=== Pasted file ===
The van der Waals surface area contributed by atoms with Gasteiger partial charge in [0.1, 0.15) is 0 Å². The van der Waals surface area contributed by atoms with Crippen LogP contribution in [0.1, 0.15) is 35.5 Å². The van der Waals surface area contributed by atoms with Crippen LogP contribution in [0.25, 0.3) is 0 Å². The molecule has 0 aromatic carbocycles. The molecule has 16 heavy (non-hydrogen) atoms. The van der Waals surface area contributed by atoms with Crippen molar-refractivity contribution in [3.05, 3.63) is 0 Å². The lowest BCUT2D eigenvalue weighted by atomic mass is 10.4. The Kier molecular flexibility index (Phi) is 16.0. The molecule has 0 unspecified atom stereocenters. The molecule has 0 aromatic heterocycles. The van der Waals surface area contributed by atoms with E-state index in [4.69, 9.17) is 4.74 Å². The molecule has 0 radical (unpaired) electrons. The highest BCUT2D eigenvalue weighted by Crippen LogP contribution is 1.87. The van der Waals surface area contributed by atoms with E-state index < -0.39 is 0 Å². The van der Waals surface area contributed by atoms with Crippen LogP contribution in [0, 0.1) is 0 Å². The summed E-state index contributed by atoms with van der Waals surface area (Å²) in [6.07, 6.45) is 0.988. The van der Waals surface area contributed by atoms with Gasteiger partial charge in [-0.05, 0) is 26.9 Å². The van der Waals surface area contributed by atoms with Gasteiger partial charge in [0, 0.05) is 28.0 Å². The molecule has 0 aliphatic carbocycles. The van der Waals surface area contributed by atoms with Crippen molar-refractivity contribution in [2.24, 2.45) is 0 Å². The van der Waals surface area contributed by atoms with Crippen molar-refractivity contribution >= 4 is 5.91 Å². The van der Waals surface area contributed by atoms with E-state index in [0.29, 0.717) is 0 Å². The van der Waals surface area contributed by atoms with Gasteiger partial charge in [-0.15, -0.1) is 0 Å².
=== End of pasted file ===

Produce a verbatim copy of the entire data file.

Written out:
The van der Waals surface area contributed by atoms with Gasteiger partial charge in [0.1, 0.15) is 0 Å². The van der Waals surface area contributed by atoms with Crippen LogP contribution in [0.1, 0.15) is 35.5 Å². The van der Waals surface area contributed by atoms with Crippen LogP contribution in [0.25, 0.3) is 0 Å². The molecule has 0 aromatic carbocycles. The molecule has 16 heavy (non-hydrogen) atoms. The van der Waals surface area contributed by atoms with Crippen molar-refractivity contribution in [3.05, 3.63) is 0 Å². The lowest BCUT2D eigenvalue weighted by atomic mass is 10.4. The Kier molecular flexibility index (Phi) is 16.0. The molecule has 0 unspecified atom stereocenters. The molecule has 0 aromatic heterocycles. The van der Waals surface area contributed by atoms with E-state index in [4.69, 9.17) is 4.74 Å². The molecule has 0 radical (unpaired) electrons. The highest BCUT2D eigenvalue weighted by Crippen LogP contribution is 1.87. The van der Waals surface area contributed by atoms with E-state index < -0.39 is 0 Å². The van der Waals surface area contributed by atoms with Crippen LogP contribution in [0, 0.1) is 0 Å². The summed E-state index contributed by atoms with van der Waals surface area (Å²) in [6.07, 6.45) is 0.988. The van der Waals surface area contributed by atoms with Gasteiger partial charge in [-0.05, 0) is 26.9 Å². The van der Waals surface area contributed by atoms with Gasteiger partial charge in [0, 0.05) is 28.0 Å². The molecule has 0 aliphatic carbocycles. The van der Waals surface area contributed by atoms with Crippen molar-refractivity contribution in [2.24, 2.45) is 0 Å². The van der Waals surface area contributed by atoms with Crippen molar-refractivity contribution >= 4 is 5.91 Å². The van der Waals surface area contributed by atoms with E-state index in [0.29, 0.717) is 0 Å². The van der Waals surface area contributed by atoms with Gasteiger partial charge in [-0.15, -0.1) is 0 Å².